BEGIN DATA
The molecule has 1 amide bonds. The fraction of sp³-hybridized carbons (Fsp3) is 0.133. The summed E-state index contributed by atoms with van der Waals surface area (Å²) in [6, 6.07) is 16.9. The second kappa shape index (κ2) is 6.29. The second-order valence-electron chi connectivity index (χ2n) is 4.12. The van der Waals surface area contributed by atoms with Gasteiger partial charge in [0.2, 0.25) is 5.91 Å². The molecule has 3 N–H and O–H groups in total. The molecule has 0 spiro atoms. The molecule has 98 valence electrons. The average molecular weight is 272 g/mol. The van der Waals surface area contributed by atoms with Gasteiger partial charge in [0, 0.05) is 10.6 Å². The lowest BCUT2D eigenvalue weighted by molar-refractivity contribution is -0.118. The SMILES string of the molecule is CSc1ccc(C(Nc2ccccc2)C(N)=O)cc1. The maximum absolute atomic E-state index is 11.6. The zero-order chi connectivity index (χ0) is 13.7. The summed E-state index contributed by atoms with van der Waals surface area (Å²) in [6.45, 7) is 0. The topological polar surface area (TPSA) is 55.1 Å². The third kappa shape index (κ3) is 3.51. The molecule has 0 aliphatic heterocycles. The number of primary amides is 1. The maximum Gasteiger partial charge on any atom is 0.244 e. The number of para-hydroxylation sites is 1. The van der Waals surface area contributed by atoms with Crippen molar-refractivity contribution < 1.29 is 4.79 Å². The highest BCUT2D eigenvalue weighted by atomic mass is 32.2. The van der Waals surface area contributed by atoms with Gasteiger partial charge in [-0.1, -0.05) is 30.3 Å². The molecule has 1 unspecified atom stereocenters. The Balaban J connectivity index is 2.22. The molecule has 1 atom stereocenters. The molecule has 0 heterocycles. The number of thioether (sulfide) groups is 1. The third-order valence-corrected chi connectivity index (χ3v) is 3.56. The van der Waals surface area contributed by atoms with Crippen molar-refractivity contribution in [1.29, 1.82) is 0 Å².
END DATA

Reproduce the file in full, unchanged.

The molecule has 1 amide bonds. The fraction of sp³-hybridized carbons (Fsp3) is 0.133. The summed E-state index contributed by atoms with van der Waals surface area (Å²) in [6, 6.07) is 16.9. The second kappa shape index (κ2) is 6.29. The second-order valence-electron chi connectivity index (χ2n) is 4.12. The van der Waals surface area contributed by atoms with Gasteiger partial charge in [0.2, 0.25) is 5.91 Å². The molecule has 3 N–H and O–H groups in total. The molecule has 0 spiro atoms. The molecule has 98 valence electrons. The average molecular weight is 272 g/mol. The van der Waals surface area contributed by atoms with Gasteiger partial charge in [0, 0.05) is 10.6 Å². The lowest BCUT2D eigenvalue weighted by molar-refractivity contribution is -0.118. The SMILES string of the molecule is CSc1ccc(C(Nc2ccccc2)C(N)=O)cc1. The maximum absolute atomic E-state index is 11.6. The zero-order chi connectivity index (χ0) is 13.7. The summed E-state index contributed by atoms with van der Waals surface area (Å²) in [6.45, 7) is 0. The topological polar surface area (TPSA) is 55.1 Å². The third kappa shape index (κ3) is 3.51. The molecule has 0 aliphatic heterocycles. The number of primary amides is 1. The maximum Gasteiger partial charge on any atom is 0.244 e. The number of para-hydroxylation sites is 1. The van der Waals surface area contributed by atoms with Crippen molar-refractivity contribution < 1.29 is 4.79 Å². The highest BCUT2D eigenvalue weighted by atomic mass is 32.2. The van der Waals surface area contributed by atoms with Gasteiger partial charge in [-0.1, -0.05) is 30.3 Å². The molecule has 1 unspecified atom stereocenters. The Balaban J connectivity index is 2.22. The molecule has 1 atom stereocenters. The molecule has 0 heterocycles. The number of thioether (sulfide) groups is 1. The third-order valence-corrected chi connectivity index (χ3v) is 3.56. The van der Waals surface area contributed by atoms with Crippen molar-refractivity contribution in [1.29, 1.82) is 0 Å².